Libenson must maintain his objectivity, so that Hillel can maintain its position as the neutral convener of this event. 

“As I said this year, the Latke-Hamantash Debate, like the debate of Hillel and Shammai, is a debate for the sake of heaven and, therefore, according to the Mishnah, it will endure forever,” Libenson said. 

The Latke-Hamantash Debate is no longer exclusive to the University of Chicago; other schools such as Massachusetts Institute of Technology (MIT), Princeton University, the University of Pennsylvania, and many others have hosted such debates. 

Now an institutional mainstay, the debate is held the Tuesday before Thanksgiving in Chicago. The basics remain the same: distinguished professors take turns exposing their inner comedian, often neglecting to come down on either side of the question. Then presenters and audience decamp to a reception to base their choice on primary sources.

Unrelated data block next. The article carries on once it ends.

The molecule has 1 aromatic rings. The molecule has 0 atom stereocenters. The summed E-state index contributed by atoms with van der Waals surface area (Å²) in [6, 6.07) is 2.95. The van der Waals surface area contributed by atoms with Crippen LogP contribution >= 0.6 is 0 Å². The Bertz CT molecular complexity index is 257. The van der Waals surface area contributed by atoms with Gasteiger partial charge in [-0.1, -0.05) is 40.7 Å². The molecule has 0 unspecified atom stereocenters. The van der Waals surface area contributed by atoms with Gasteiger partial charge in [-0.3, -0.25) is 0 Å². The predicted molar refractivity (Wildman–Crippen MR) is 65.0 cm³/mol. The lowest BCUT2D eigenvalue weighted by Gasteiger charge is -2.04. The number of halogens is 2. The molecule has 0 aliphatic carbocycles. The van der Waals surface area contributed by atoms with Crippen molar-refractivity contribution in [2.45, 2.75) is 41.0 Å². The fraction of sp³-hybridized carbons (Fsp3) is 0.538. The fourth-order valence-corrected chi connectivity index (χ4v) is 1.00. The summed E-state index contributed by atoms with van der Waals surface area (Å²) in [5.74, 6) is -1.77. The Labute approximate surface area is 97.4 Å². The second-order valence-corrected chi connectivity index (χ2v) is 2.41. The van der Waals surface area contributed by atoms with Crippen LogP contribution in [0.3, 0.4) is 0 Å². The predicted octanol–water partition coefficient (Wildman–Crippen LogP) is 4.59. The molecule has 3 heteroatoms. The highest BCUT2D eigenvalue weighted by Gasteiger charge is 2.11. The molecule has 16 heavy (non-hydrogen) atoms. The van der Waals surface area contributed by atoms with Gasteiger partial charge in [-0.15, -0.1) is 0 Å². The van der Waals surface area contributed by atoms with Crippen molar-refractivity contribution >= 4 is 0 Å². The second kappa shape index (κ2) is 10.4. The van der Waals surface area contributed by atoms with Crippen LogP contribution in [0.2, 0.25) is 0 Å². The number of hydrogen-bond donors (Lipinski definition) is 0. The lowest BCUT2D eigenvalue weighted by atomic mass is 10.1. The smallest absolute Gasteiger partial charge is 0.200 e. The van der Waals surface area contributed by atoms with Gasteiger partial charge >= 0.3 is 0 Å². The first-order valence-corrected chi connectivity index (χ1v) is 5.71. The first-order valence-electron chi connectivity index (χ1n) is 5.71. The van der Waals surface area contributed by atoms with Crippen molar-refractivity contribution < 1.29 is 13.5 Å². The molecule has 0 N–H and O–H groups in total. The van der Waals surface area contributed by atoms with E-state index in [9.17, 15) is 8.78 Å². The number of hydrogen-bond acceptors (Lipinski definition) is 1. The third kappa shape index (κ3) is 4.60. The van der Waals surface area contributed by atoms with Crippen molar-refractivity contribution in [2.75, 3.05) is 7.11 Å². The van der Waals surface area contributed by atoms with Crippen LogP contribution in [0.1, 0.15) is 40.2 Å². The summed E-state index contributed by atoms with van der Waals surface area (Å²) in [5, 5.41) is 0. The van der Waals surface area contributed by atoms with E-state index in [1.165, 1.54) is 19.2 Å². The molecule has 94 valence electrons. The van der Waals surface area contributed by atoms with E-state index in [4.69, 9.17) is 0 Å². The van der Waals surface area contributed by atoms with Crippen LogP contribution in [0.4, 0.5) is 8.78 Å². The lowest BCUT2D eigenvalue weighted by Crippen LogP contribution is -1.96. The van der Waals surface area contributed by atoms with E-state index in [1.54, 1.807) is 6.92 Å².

Some researchers opt for the latke. Fried in oil and accompanied by applesauce and sour cream, the comfort food commemorates the miracle in which a day’s worth of oil illuminated the temple for eight days.

Others prefer the hamantash. Hamantashen are associated with the spring festival of Purim, when Queen Esther and Mordecai saved the Jews from the evil Haman, who wore a three-cornered hat. 

To this day, the debate on the merits of these foods continues. Why?

“The debate offered a really positive way of expressing Judaism publicly on campus,” Libenson said. “This may account for the debate’s continuing appeal. It is a moment when being Jewish is simply joyous.”

Posted on December 13, 2011 and filed under Features, Hanukkah, Special Sections.